WSU ’smart home’ keeps getting smarter
Being able to remember a simple daily routine can mean the difference between independent living and life in a nursing home for people with dementia.
New research coming out of the Center for Advanced Studies in Adaptive Systems (CASAS) at WSU could help millions of U.S. seniors cope with the memory loss associated with aging and other forms of cognitive decline to stay in their own homes longer.
Maureen Schmitter-Edgecombe, professor of psychology, and her team of graduate students are working with colleagues in electrical engineering and computer science to develop a new technology to help people with dementia remember to perform basic tasks of daily life, such as taking their medicine, preparing meals, or performing physical therapy exercises.
Designed to work with existing smart home systems, the new device would provide memory cues to help residents get back on track when they are unsure of what to do.
Schmitter-Edgecombe and Diane Cook, professor of electrical engineering and computer science, have been testing and refining the WSU smart home for the last seven years. It uses sensors on the walls, doors, and various household objects to help monitor, predict, and ultimately improve quality of life, especially in care of the elderly.
The researchers coauthored a recent study showing for the first time that computer algorithms can use motion-sensor data from the smart home to predict when cognitively impaired people are between activities and may need a prompt to perform a new task.
“If you have someone with cognitive difficulties, it is probably not a good idea to prompt them to start a new activity when they are in the middle of their physical therapy or cooking dinner. That can cause more confusion and errors,” Schmitter-Edgecombe said. “Our research shows the best time to prompt someone is between activities.”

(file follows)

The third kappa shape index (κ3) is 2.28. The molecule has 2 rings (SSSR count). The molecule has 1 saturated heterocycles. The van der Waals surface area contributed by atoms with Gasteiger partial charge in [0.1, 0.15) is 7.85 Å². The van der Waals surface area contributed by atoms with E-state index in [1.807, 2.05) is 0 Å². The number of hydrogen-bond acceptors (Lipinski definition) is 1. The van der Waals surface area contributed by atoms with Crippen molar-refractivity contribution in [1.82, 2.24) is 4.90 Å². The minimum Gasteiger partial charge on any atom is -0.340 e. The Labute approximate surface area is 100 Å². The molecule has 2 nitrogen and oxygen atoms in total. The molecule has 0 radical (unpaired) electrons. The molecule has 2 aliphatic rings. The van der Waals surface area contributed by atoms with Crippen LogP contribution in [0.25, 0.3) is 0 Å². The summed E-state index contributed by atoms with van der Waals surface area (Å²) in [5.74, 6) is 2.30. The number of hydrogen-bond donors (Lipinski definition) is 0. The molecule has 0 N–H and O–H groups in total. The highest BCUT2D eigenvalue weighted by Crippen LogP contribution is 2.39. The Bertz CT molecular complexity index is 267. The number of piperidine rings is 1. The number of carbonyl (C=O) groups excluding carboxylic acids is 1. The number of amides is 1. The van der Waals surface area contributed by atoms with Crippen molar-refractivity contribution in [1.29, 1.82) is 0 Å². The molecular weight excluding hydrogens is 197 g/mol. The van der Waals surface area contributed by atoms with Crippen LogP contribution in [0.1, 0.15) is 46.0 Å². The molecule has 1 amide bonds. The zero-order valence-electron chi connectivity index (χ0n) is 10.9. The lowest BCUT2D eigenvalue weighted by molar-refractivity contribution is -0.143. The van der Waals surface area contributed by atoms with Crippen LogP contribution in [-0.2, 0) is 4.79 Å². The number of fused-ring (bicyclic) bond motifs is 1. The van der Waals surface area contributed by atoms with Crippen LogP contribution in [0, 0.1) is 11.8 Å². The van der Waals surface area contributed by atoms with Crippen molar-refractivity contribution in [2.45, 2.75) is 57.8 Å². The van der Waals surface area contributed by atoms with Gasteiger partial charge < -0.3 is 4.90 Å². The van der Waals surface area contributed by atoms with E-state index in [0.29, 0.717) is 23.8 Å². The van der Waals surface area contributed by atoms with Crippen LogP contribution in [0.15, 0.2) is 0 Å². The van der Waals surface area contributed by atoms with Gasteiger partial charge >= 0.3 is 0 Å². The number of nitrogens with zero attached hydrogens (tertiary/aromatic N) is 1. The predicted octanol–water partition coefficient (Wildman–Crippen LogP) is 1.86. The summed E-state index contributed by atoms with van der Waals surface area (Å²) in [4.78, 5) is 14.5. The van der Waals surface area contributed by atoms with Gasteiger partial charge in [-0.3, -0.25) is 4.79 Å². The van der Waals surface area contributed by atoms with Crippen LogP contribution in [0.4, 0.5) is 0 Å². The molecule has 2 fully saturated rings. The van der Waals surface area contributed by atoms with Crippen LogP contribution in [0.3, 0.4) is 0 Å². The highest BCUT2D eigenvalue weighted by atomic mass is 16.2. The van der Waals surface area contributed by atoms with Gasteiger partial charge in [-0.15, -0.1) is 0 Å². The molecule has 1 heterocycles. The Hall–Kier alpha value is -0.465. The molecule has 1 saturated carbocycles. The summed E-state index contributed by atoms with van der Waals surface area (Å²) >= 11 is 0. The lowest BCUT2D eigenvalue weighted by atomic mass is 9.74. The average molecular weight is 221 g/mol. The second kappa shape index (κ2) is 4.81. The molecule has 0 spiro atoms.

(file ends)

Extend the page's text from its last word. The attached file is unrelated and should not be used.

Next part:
The smart home system used in the study comes in a box and can be installed in an apartment or home relatively easily. It consists of roughly 30 infrared, motion, and vibration sensors that look at patterns of behaviors, such as whether a certain activity has happened before; when it took place; and how long it lasted and then deduce what’s going on.
Over time, the system uses this information to determine when the home’s inhabitant has completed a specified task and might need a prompt to perform a new one.
To test their system, the research team collected data from two experiments. One was conducted at the smart home on the WSU Pullman campus. The other took place at a retirement community in Seattle where smart homes have been installed in eight apartments. For the second experiment, each of the apartments housed a single older-adult who was asked to go about daily routines while the wireless sensors collected data. Every day, the researchers analyzed three hours of data starting when the participants first awoke. The system was able to accurately predict periods of transition between activities 80 percent of the time.
For example, the smart home used data from sensors on the front door and in the living room to determine when visitors arrived, how long they stayed, and when they left.
“The smart home is able to recognize the short period of time after visitors leave and before the resident starts a new activity,” said Kayela Robertson, a psychology postdoctoral candidate working on the project. “We are starting to develop a tablet or smart phone-based application that integrates with the smart home to provide a prompt to perform a new task during this transition.”
The end goal of the project is to develop an easy-to-use and portable tool that would provide reminders to perform a number of important activities. The technology could also provide smart home occupants with a list of activities they’ve done throughout the course of the day and give healthcare providers and loved ones a better idea of how their aging patients, parents, or other family members are doing, whether they live nearby or in another state.
“As a clinician, if I had an elderly patient who was recovering from some type of surgery that required performing regular exercises to ensure their recovery, it would be important to know if the person actually engaged in their activities,” Schmitter-Edgecombe said. “A system that could detect whether a person performed their necessary activities and, if they grew unsure of what to do next, could then provide them a prompt in real time would do wonders in helping them live healthy and independent lives for longer.”